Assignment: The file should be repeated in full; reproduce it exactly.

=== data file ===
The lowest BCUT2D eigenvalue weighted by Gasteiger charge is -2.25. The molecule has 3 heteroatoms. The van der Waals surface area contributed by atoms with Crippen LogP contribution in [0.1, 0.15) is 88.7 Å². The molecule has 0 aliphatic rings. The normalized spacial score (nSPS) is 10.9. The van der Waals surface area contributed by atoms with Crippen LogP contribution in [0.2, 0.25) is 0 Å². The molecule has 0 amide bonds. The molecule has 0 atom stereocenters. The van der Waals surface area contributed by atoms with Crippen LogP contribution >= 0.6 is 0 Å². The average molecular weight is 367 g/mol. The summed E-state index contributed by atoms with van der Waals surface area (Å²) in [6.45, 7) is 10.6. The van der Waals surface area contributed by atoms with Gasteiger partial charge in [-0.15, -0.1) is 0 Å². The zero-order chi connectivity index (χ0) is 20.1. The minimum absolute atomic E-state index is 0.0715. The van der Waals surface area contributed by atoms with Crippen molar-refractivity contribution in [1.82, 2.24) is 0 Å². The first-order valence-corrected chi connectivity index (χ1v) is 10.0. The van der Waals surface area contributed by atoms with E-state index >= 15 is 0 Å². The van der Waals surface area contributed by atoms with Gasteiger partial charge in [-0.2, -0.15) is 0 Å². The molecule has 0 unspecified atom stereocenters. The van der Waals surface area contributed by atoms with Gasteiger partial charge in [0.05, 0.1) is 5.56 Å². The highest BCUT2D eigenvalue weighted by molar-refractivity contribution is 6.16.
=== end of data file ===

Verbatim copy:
The lowest BCUT2D eigenvalue weighted by Gasteiger charge is -2.25. The molecule has 3 heteroatoms. The van der Waals surface area contributed by atoms with Crippen LogP contribution in [0.1, 0.15) is 88.7 Å². The molecule has 0 aliphatic rings. The normalized spacial score (nSPS) is 10.9. The van der Waals surface area contributed by atoms with Crippen LogP contribution in [0.2, 0.25) is 0 Å². The molecule has 0 amide bonds. The molecule has 0 atom stereocenters. The van der Waals surface area contributed by atoms with Crippen LogP contribution >= 0.6 is 0 Å². The average molecular weight is 367 g/mol. The summed E-state index contributed by atoms with van der Waals surface area (Å²) in [6.45, 7) is 10.6. The van der Waals surface area contributed by atoms with Gasteiger partial charge in [-0.15, -0.1) is 0 Å². The zero-order chi connectivity index (χ0) is 20.1. The minimum absolute atomic E-state index is 0.0715. The van der Waals surface area contributed by atoms with Crippen molar-refractivity contribution in [1.82, 2.24) is 0 Å². The first-order valence-corrected chi connectivity index (χ1v) is 10.0. The van der Waals surface area contributed by atoms with E-state index >= 15 is 0 Å². The van der Waals surface area contributed by atoms with Gasteiger partial charge in [-0.2, -0.15) is 0 Å². The molecule has 0 unspecified atom stereocenters. The van der Waals surface area contributed by atoms with Gasteiger partial charge in [0.05, 0.1) is 5.56 Å². The highest BCUT2D eigenvalue weighted by molar-refractivity contribution is 6.16.